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Is there a way to change the date when a file was modified/created (which is shown in Nautilus or with the ls -l command)? Ideally I am looking for a command which can change the date/time stamps of a whole bunch of files to a certain amount of time earlier or later (e.g. +8 hours or -4 days etc.).

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4 Answers 4

You can change the modification time of a file using the touch command:

touch filename

By default this will set the file's modification time to the current time, but there are a number of flags, such as the -d flag to pick a particular date. So for example, to set a file as being modified two hours before the present, you could use the following:

touch -d "2 hours ago" filename

If you want to modify the file relative to its existing modification time instead, the following should do the trick:

touch -d "$(date -r filename) - 2 hours" filename

If you want to modify a large number of files, you could use the following:

find DIRECTORY -print | while read filename; do
    # do whatever you want with the file
    touch -d "$(date -r "$filename") - 2 hours" "$filename"
done

You can change the arguments to find to select only the files you are interested in. If you only want to update the file modification times relative to the present time, you can simplify this to:

find DIRECTORY -exec touch -d "2 hours ago" {} +

This form isn't possible with the file time relative version because it uses the shell to form the arguments to touch.

As far as the creation time goes, most Linux file systems do not keep track of this value. There is a ctime associated with files, but it tracks when the file metadata was last changed. If the file never has its permissions changed, it might happen to hold the creation time, but this is a coincidence. Explicitly changing the file modification time counts as a metadata change, so will also have the side effect of updating the ctime.

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To mention the simpler case when all files are in the same folder: touch -d "2 hours ago" /path/*.txt, for example. –  enzotib Sep 22 '11 at 7:05
1  
I'd also add that changing the ctime is not possible in any standard way. –  arrange Sep 22 '11 at 7:40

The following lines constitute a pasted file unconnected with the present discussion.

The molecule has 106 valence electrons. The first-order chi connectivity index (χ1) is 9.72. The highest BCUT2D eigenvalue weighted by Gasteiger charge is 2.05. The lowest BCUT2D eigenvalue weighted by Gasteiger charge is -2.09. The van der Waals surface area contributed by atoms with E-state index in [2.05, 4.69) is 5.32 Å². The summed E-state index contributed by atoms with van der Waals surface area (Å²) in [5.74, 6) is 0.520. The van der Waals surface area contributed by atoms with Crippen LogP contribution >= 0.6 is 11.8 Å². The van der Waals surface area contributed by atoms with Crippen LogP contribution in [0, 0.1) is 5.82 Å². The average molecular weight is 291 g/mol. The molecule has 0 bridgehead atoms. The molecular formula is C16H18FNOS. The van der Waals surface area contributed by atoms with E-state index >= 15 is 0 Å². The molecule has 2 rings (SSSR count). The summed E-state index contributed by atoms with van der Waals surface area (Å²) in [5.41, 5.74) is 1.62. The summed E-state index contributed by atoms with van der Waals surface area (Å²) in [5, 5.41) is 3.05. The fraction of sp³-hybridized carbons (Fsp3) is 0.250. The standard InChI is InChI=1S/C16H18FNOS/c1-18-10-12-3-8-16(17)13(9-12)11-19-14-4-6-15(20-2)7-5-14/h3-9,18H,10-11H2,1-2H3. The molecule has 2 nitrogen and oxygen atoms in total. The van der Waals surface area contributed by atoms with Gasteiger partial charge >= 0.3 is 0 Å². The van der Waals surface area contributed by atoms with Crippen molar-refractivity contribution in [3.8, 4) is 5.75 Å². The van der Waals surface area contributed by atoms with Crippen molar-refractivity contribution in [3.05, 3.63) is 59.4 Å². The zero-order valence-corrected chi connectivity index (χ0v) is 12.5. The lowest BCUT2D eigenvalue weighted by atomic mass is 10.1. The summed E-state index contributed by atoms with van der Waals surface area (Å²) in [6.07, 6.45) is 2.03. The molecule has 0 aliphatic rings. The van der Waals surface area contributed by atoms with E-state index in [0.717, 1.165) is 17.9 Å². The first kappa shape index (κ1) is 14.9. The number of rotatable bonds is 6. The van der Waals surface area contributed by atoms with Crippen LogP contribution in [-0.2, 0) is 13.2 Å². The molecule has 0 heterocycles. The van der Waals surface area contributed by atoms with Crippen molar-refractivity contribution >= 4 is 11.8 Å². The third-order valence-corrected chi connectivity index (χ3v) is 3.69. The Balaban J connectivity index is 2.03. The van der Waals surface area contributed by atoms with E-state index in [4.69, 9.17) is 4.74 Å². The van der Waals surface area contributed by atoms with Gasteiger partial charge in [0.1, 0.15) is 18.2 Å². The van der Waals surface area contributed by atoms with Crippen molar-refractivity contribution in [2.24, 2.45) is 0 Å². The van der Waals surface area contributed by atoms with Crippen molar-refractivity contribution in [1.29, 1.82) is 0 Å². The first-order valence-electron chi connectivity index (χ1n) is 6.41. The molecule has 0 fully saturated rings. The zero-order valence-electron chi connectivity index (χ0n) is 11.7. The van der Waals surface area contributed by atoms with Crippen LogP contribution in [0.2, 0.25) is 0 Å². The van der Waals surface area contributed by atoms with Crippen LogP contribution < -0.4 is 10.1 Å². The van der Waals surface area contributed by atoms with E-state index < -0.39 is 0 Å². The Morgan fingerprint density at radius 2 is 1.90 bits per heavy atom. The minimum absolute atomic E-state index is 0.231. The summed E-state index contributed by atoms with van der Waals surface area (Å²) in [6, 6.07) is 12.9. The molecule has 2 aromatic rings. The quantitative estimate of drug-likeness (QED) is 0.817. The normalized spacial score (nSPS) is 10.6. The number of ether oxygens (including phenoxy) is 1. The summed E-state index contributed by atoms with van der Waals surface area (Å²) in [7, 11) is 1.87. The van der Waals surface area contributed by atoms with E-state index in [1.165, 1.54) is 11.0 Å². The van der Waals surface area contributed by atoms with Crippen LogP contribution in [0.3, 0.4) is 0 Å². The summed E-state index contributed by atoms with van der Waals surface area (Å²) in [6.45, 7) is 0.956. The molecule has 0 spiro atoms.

+1 James: A really good and complete answer. –  Richard Holloway Sep 22 '11 at 20:56
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Thanks for the help. This worked for me:

In the terminal go to the directory for date-edit. Then type:

find -print | while read filename; do
    # do whatever you want with the file
    touch -t 201203101513 "$filename"
done

You wil see a ">" after you hit enter, exept for the last time -> "done".

Note: You may want to change "201203101513"

"201203101513" = is the date you want for all the files in this directory.

See my webpage

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This little script at least works for me

#!/bin/bash

# find specific files
files=$(find . -type f -name '*.JPG')

# use newline as file separator (handle spaces in filenames)
IFS=$'\n'

for f in ${files}
do
 # read file modification date using stat as seconds
 # adjust date backwards (1 month) using date and print in correct format 
 # change file time using touch
 touch -t $(date -v -1m -r $(stat -f %m  "${f}") +%Y%m%d%H%M.%S) "${f}"
done
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just change date and time in settings. then save your file, it automatically changes

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Snej is looking for a batch or command line solution that can be used to modify multiple files. Changing system time and date and the modify the files is probably not an ideal solution. –  fabricator4 Nov 28 '12 at 9:35
    
too much triiiiiiicky!!! –  Philippe Gachoud Oct 8 '13 at 21:25
    
For those with other OS's brought here via web search, this answer is the simplest way to change the date of a file on Mac OSX ('touch -d' results in 'illegal option'). –  alanning Feb 18 at 3:50
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